Since then, lawmakers have just about come full circle. "The legislation just keeps coming back," says Pete Adams, executive director of the Louisiana District Attorneys Association. "The way the process goes is somebody has a horrific situation or they know a victim and the offender doesn't get a stiff enough jail sentence. So they file a bill creating a new crime or harsher sentences thinking it's going to stop."

  It doesn't.

  This year there are roughly 150 bills related to crime, of which 20 create new crimes. Rep. Lance Harris, R-Alexandria, has House Bill 48 to create "the crime of theft of copper and other metals." Why can't it just be considered plain old theft? In Harris' case, maybe it has something to do with the thieves who trashed his convenience store in Forest Hill earlier this year.

  George Steimel, lobbyist for the Louisiana Association of Criminal Defense Lawyers, said there are already laws on the books that are sufficient when it comes to certain crimes, such as theft. "The cost of operating our criminal justice system is a big issue, as it should be," he said. "And I think, from the district judges to the public defenders to the district attorneys to Department of Corrections, everyone is trying to be more efficient. But whenever you start creating new laws, it slows down the process. Basically, it costs more money."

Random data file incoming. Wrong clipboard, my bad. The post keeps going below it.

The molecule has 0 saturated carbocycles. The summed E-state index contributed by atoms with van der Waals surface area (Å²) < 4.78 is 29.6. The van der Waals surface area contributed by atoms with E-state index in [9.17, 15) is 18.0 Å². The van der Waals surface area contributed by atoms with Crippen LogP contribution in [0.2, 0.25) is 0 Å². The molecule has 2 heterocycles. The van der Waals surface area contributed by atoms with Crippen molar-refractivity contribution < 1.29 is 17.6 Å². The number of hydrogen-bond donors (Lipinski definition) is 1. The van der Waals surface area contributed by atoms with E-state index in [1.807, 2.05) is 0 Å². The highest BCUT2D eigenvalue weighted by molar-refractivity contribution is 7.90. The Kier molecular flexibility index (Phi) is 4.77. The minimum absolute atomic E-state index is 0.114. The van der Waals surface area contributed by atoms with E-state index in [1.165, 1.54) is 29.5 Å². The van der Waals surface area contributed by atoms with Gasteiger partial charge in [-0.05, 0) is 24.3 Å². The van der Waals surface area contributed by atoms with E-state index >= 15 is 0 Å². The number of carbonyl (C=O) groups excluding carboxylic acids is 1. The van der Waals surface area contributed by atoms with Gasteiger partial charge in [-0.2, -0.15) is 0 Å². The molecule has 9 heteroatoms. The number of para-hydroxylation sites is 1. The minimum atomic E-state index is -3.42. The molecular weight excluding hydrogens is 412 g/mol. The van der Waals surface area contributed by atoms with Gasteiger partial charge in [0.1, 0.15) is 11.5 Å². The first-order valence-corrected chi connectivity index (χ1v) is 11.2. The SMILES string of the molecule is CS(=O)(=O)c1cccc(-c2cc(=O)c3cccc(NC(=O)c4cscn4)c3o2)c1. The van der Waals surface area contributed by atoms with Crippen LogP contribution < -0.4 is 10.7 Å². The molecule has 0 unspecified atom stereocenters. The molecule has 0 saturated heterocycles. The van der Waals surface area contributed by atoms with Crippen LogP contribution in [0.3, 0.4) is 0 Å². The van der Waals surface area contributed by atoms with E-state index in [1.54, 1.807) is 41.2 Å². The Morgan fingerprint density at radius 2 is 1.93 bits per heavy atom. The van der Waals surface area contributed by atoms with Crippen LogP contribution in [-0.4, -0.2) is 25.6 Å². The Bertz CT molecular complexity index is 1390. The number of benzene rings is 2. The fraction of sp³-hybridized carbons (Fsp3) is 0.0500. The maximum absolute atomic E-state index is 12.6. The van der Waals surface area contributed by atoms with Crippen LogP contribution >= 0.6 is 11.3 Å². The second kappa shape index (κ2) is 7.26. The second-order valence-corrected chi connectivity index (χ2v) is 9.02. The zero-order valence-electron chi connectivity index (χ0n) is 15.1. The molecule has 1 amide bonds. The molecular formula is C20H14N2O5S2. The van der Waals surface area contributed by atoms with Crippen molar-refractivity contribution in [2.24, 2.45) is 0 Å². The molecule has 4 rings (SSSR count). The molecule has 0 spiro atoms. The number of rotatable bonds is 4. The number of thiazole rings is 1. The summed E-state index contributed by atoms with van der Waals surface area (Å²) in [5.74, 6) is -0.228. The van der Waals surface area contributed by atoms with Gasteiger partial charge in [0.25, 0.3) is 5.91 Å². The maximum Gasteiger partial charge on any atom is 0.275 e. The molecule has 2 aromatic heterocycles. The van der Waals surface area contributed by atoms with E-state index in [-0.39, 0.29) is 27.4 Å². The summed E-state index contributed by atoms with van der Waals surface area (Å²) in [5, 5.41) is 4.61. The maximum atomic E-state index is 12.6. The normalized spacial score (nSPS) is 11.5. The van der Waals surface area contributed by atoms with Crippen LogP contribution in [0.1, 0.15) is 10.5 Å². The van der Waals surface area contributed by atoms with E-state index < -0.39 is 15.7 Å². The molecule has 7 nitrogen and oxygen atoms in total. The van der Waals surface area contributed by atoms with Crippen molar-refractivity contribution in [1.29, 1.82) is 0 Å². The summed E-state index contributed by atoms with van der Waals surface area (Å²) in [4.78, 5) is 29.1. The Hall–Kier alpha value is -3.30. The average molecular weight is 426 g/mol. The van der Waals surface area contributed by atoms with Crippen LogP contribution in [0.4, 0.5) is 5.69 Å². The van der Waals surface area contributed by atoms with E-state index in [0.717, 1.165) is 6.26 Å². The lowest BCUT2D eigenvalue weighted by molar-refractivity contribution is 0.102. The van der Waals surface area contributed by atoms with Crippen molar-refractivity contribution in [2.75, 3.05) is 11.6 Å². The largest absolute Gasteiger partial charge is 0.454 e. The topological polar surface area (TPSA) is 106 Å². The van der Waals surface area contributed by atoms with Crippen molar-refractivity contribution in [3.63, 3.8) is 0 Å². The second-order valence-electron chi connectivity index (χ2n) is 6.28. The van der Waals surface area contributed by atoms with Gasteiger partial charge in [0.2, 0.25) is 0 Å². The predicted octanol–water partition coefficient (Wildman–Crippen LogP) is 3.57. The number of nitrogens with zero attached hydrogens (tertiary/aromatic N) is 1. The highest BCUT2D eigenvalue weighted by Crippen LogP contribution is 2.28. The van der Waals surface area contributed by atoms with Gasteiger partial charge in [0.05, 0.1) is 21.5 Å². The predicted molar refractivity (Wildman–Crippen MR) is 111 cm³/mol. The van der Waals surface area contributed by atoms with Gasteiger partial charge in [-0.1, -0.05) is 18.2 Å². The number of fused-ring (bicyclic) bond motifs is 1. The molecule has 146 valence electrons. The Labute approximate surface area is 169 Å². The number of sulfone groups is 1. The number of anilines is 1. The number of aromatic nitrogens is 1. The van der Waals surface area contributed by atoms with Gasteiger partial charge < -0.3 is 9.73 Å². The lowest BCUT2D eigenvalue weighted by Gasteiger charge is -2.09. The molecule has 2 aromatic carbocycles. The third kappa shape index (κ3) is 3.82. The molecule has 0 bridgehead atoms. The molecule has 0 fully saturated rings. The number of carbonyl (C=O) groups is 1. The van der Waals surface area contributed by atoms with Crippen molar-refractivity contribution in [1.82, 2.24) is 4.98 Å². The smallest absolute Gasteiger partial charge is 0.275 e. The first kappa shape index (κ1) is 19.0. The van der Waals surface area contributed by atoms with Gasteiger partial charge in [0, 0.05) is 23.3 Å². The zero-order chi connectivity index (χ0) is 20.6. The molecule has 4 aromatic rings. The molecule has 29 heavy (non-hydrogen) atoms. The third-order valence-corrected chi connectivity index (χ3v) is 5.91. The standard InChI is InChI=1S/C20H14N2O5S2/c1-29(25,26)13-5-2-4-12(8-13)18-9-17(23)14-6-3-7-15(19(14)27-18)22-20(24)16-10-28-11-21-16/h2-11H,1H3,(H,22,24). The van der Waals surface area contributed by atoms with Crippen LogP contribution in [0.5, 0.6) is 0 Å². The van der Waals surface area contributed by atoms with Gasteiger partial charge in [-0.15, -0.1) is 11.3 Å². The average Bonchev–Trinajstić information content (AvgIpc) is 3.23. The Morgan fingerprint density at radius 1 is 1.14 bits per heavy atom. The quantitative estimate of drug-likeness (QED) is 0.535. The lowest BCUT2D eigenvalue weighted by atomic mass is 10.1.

Leger has some ideas on how to improve the system — but he's willing to wager that his colleagues don't have the political will to approve them. Even now, in the first year of this new term (traditionally the easiest time to pass a controversial bill), criminal justice reform is an uphill battle. Just consider Leger's House Bill 104, which removes simple possession from the list of offenses that can be applied to Louisiana's habitual offender law.

  While working in the district attorney's office, Leger said drug cases were an everyday task and he often saw men and women draw a 20-year sentence for "one small crack of rock" because it was their fourth drug offense. A single 20-year stint costs taxpayers roughly $600,000, he added.

  And what was the end result? "The only thing accomplished is you get someone with a drug addiction off the street," Leger said.

  On the flip side, the crime package being pushed by Gov. Bobby Jindal will get only cursory glances from lawmakers before they dutifully approve it. As he has done every year, Jindal is targeting sex offenders. It's an issue he has bragged about on the national stage. (Jindal loves to boast that he has made sex offenders unwelcome in Louisiana — as if any other state welcomes them with open arms.)